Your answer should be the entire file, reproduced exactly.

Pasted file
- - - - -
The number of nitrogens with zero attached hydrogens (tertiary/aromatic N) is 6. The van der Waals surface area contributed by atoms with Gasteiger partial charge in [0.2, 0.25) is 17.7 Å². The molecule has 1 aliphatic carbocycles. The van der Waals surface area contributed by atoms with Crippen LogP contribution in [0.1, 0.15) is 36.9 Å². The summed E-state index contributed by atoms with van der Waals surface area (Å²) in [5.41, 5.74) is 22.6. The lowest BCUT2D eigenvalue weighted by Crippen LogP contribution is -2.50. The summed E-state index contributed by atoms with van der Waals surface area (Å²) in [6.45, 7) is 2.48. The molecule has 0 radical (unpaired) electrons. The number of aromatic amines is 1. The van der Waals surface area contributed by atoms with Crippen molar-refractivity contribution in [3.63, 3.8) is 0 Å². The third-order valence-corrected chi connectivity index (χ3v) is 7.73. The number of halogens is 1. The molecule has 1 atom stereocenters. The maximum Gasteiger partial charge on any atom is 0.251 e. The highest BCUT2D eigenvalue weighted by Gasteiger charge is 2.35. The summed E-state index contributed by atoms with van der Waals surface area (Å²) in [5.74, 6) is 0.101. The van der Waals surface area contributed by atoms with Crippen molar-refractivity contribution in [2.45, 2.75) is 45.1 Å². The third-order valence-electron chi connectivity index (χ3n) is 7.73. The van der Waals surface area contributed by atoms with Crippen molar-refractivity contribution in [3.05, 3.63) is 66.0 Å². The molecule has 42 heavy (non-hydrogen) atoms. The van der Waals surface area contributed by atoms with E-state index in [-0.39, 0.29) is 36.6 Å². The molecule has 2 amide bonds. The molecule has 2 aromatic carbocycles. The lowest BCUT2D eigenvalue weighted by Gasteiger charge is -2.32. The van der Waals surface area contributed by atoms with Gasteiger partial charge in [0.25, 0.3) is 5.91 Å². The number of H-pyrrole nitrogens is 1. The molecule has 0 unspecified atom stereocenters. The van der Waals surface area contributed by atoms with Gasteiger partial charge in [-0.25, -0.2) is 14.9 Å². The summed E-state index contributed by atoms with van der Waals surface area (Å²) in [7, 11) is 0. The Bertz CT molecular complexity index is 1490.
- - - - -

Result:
The number of nitrogens with zero attached hydrogens (tertiary/aromatic N) is 6. The van der Waals surface area contributed by atoms with Gasteiger partial charge in [0.2, 0.25) is 17.7 Å². The molecule has 1 aliphatic carbocycles. The van der Waals surface area contributed by atoms with Crippen LogP contribution in [0.1, 0.15) is 36.9 Å². The summed E-state index contributed by atoms with van der Waals surface area (Å²) in [5.41, 5.74) is 22.6. The lowest BCUT2D eigenvalue weighted by Crippen LogP contribution is -2.50. The summed E-state index contributed by atoms with van der Waals surface area (Å²) in [6.45, 7) is 2.48. The molecule has 0 radical (unpaired) electrons. The number of aromatic amines is 1. The van der Waals surface area contributed by atoms with Crippen molar-refractivity contribution in [3.63, 3.8) is 0 Å². The third-order valence-corrected chi connectivity index (χ3v) is 7.73. The number of halogens is 1. The molecule has 1 atom stereocenters. The maximum Gasteiger partial charge on any atom is 0.251 e. The highest BCUT2D eigenvalue weighted by Gasteiger charge is 2.35. The summed E-state index contributed by atoms with van der Waals surface area (Å²) in [5.74, 6) is 0.101. The van der Waals surface area contributed by atoms with Crippen molar-refractivity contribution in [2.45, 2.75) is 45.1 Å². The third-order valence-electron chi connectivity index (χ3n) is 7.73. The van der Waals surface area contributed by atoms with Crippen molar-refractivity contribution in [3.05, 3.63) is 66.0 Å². The molecule has 42 heavy (non-hydrogen) atoms. The van der Waals surface area contributed by atoms with E-state index in [-0.39, 0.29) is 36.6 Å². The molecule has 2 amide bonds. The molecule has 2 aromatic carbocycles. The lowest BCUT2D eigenvalue weighted by Gasteiger charge is -2.32. The van der Waals surface area contributed by atoms with Gasteiger partial charge in [0.25, 0.3) is 5.91 Å². The number of H-pyrrole nitrogens is 1. The molecule has 0 unspecified atom stereocenters. The van der Waals surface area contributed by atoms with Gasteiger partial charge in [-0.25, -0.2) is 14.9 Å². The summed E-state index contributed by atoms with van der Waals surface area (Å²) in [7, 11) is 0. The Bertz CT molecular complexity index is 1490.